By Kingston Reif and Jessica Estanislau
The November 2010 elections saw the Republicans take back the House of Representatives. The change in power means that there are new Sheriffs in town calling the shots on the key House Committees dealing with nuclear weapons. Below are brief profiles of the new leaders of three key Committees and Subcommittees: Foreign Affairs, the Strategic Forces Subcommittee, and the Energy and Water Appropriations Subcommittee.
Ileana Ros-Lehtinen (R-FL), Chairwoman, Committee on Foreign Affairs
New House International Affairs Committee Chairwoman Ileana Ros-Lehtinen intends to play a very active role on nuclear policy-related issues. Two areas in particular are likely to come under her close scrutiny. First, Ros-Lehtinen has long been a skeptic of U.S. civilian nuclear cooperation agreements with other countries. She opposed the U.S.-Russia 123 agreement, which entered into force last December, and has taken a hard line on administration plans to negotiate similar such deals with Jordan, Vietnam, and Saudi Arabia. Ros-Lehtinen also raised questions about deals negotiated by the George W. Bush administration. For example, she was one of the few members of Congress to express reservations about the U.S.-UAE 123 agreement. And although she ultimately supported the U.S.-India Nuclear deal, she co-sponsored a bill to strengthen the agreement which caused unease in India. Look for her to introduce legislation in the 112th Congress to revamp Congressional procedures for considering civilian nuclear cooperation agreements. Second, Ros-Lehtinen is an advocate of tougher punitive measures against and Iran and North Korea. Instead of pursuing a strategy of engagement toward these regimes, she believes that the U.S. must impose tougher sanctions than the Obama administration seems willing to pursue.
Michael Turner (R-OH), Chairman, Strategic Forces Subcommittee, Armed Services Committee
As Ranking Member on the Strategic Forces Subcommittee in the 111th Congress, Michael Turner was a thorn in the side of the President’s nuclear risk reduction agenda. During the House Armed Services Committee’s consideration of the FY 2011 National Defense Authorization Act last May, Turner offered a sense of congress amendment proclaiming that the Nuclear Posture Review weakens U.S. national security by taking options off the table to respond to a catastrophic nuclear, chemical, biological, or conventional attack. The amendment was included in the House version of the bill but was expunged from the final bill that passed in the lame duck session of the Congress. Turner is also a strong advocate of U.S. missile defense programs. He was skeptical of the Obama administration’s September 2009 decision to cancel the Bush-planned system for establishing a third site for National Missile Defense in Poland and the Czech Republic. He also accused the administration of slashing funding for missile defense systems and offered amendments to the Defense Authorization Bill to restore that funding. In March 2010, Tuner released letters from each of the three directors of the U.S. national nuclear weapons laboratories questioning the conclusion drawn by the JASON defense advisory group that “[l]ifetimes of today’s nuclear warheads could be extended for decades, with no anticipated loss in confidence, by using approaches similar to those employed in LEPs [Life Extension Programs] to date.” Finally, last December Turner organized a letter with Rep. Buck McKeon (R-CA) and 14 other House Republicans urging the Senate to delay consideration of the New START treaty until 2011. Expect Turner to continue to cast doubt on the Obama administration’s initiatives on nuclear issues in the 112th Congress.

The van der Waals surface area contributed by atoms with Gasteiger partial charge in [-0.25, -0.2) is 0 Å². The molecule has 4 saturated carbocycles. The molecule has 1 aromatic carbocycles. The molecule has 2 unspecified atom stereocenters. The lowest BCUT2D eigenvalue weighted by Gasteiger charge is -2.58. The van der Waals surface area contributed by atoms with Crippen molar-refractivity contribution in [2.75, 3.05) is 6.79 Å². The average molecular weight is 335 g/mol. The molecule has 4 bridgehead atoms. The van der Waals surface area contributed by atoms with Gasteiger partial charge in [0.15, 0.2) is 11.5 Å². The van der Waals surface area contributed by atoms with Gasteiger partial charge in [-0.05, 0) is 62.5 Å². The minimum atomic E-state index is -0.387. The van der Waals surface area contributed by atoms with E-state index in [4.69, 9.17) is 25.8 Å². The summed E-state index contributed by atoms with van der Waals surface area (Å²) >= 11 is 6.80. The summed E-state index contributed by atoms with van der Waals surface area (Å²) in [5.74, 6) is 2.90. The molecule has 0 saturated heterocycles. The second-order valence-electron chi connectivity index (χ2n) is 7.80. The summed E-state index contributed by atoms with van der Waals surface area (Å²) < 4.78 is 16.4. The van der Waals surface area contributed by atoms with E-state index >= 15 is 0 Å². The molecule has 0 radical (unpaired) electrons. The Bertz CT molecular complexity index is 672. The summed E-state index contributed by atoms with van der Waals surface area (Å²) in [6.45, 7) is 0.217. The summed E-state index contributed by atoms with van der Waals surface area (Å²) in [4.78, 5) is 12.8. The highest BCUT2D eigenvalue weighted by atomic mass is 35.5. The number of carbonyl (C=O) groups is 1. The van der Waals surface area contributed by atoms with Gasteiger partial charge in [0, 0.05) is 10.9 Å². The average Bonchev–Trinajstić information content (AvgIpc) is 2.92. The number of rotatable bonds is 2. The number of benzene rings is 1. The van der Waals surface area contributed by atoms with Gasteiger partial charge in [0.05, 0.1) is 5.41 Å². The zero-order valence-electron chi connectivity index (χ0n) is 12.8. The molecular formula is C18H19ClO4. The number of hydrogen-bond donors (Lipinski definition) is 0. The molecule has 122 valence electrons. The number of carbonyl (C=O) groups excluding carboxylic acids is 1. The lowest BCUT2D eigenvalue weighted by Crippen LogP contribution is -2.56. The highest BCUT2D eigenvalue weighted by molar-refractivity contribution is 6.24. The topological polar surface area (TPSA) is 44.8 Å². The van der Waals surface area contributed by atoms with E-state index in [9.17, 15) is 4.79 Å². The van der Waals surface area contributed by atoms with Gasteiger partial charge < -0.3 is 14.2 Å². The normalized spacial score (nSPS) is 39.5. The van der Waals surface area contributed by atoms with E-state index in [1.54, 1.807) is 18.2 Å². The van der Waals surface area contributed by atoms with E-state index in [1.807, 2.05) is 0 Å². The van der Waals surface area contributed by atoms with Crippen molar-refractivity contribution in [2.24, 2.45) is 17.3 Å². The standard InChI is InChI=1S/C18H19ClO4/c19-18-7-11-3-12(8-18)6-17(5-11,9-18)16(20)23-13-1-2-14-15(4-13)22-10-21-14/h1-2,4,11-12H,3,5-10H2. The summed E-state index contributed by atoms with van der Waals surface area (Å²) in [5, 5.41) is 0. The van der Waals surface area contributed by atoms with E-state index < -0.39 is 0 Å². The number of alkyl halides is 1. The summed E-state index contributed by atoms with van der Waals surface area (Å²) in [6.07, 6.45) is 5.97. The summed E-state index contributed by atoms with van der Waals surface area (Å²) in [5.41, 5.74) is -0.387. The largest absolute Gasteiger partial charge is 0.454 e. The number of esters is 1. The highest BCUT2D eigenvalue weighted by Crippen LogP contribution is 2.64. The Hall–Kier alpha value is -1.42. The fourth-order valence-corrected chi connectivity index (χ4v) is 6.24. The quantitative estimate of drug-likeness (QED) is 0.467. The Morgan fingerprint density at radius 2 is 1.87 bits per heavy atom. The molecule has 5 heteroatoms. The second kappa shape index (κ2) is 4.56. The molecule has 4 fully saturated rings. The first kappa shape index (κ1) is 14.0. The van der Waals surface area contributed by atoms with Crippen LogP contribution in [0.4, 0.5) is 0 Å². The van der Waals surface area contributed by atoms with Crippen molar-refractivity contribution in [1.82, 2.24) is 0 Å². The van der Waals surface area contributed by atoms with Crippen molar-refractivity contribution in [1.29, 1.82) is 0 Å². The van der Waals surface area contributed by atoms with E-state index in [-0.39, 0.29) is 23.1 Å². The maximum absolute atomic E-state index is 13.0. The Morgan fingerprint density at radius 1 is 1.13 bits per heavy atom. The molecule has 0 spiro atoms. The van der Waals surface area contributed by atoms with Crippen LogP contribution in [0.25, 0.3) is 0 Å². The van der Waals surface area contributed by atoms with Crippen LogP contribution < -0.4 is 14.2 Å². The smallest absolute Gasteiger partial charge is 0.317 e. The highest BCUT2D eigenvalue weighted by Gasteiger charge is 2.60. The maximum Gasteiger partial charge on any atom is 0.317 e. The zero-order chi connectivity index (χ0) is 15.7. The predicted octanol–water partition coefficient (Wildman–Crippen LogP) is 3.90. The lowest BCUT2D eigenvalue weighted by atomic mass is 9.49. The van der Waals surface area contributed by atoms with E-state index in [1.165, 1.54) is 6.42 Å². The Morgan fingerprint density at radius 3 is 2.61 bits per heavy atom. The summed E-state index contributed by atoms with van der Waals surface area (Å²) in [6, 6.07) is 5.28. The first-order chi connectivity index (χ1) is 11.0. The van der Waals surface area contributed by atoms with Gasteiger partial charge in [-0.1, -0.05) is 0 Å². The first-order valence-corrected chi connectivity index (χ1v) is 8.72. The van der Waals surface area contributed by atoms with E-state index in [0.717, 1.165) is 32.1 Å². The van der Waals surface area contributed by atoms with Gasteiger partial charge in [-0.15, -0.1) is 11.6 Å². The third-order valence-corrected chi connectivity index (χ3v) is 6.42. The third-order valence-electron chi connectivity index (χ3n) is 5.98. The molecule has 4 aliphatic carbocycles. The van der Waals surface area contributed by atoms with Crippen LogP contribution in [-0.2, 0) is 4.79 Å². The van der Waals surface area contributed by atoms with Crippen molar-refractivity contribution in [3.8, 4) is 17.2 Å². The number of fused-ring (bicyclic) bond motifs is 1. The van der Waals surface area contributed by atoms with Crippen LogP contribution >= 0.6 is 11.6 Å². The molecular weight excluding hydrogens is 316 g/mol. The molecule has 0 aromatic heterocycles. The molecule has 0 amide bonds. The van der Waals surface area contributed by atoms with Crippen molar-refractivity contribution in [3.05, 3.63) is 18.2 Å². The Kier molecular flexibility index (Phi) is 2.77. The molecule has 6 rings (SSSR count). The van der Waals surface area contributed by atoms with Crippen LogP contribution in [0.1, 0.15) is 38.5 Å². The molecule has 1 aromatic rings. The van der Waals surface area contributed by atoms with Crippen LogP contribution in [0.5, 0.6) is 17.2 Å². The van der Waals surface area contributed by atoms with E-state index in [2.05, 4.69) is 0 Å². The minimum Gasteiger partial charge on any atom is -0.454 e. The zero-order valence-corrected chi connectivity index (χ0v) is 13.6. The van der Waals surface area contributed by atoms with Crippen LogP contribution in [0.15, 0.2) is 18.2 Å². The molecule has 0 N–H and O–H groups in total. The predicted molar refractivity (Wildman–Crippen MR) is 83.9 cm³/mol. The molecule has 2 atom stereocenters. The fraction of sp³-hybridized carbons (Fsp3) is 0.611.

Rodney Frelinghuysen (R-NJ), Chairman, Energy and Water Development Subcommittee, Appropriations Committee
As the new Chairman of the House Energy and Water Development Appropriations Subcommittee, Rep. Freylinghuysen will have an enormous say over funding for the National Nuclear Security Administration’s nuclear weapons activities and defense nuclear nonproliferation accounts. Freylinghuysen was a strong supporter of the administration’s FY 2011 budget increases for life extension programs and the construction of new nuclear facilities in Tennessee and New Mexico. However, Freylinghuysen cast doubt on the merits of the administration’s request for an additional $320 million for nuclear security programs, noting in March 2010 that while the President’s goal to secure all vulnerable materials was “laudable”, it is “not well defined and I’m worried about implementation.” Addressing the overall increase in the energy and water appropriations bill, Frelinghuysen said “My constituents are increasingly concerned about the country’s growing budget deficit and are calling for budget cuts, not budget increases,” he said. Despite these concerns, the House Energy and Water Development Appropriations Subcommittee fully funded the administration’s FY 2011 request for nonproliferation programs, with his support.